Connection to faith communities, other veterans and professional resources is an important part of suicide prevention.
From asking the question to making the connections
Good day folks! Nora here. I'm going to take a moment to speak of my personal experience before launching Part 3 of our series on veteran suicide prevention.
I took a suicide first aid course in the spring where I confronted my own history with mental illness and the stigma of suicide. I struggled mightily to use straight-forward language during role-played interventions. Suicide is heavy. And it's tempting to talk around it.
We're trying to speak openly here. Reporter Janelle Bradley dived deep to share her own experience and the tools out there that support veterans and other populations too.
I encourage you to check out some of the intervention trainings. We're linking to them throughout this story and others in the series. Speaking for myself, it feels good to have the language to talk about suicide and to know where to refer people who are in crisis.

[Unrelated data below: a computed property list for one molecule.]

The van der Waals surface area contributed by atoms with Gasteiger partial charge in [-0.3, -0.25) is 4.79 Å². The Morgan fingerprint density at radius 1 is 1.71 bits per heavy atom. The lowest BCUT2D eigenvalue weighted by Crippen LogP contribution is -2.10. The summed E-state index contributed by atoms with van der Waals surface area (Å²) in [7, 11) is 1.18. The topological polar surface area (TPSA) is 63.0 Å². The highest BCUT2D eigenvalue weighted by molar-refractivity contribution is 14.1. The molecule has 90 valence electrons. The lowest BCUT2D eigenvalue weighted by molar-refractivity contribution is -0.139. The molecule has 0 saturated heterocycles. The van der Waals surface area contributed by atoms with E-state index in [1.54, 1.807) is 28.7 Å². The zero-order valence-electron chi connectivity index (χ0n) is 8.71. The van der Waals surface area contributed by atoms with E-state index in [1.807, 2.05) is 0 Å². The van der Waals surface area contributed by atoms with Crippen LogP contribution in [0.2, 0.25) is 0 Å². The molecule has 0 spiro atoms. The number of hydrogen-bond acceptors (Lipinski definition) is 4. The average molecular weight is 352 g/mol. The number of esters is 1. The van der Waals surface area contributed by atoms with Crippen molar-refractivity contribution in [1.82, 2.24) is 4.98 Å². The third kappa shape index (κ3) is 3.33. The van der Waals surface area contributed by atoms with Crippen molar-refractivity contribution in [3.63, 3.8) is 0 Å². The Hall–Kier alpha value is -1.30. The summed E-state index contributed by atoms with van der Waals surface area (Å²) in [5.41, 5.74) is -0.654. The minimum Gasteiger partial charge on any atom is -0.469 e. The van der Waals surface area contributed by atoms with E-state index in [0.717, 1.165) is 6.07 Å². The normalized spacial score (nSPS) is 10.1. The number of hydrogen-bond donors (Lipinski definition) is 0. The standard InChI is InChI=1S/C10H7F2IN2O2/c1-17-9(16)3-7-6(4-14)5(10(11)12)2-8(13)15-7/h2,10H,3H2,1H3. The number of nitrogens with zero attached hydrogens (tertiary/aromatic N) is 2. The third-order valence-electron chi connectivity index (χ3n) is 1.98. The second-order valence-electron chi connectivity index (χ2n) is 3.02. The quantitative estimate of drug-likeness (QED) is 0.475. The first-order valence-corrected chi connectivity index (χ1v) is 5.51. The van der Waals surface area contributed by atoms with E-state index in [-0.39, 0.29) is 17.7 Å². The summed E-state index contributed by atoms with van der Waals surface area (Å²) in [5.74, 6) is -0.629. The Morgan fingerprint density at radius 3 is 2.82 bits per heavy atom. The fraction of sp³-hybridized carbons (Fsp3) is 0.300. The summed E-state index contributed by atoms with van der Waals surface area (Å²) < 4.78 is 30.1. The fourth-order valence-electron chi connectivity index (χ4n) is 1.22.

This edition focuses on the resources available to support veterans. Next week we'll focus on one more step in reducing risk - firearm safety.
We'll also release our illustrated intervention, a six-panel comic strip by illustrating artist Nikki Wolgamott. Subscribers will see it first, then we'll share on social media. We're teasing two panels in the story below.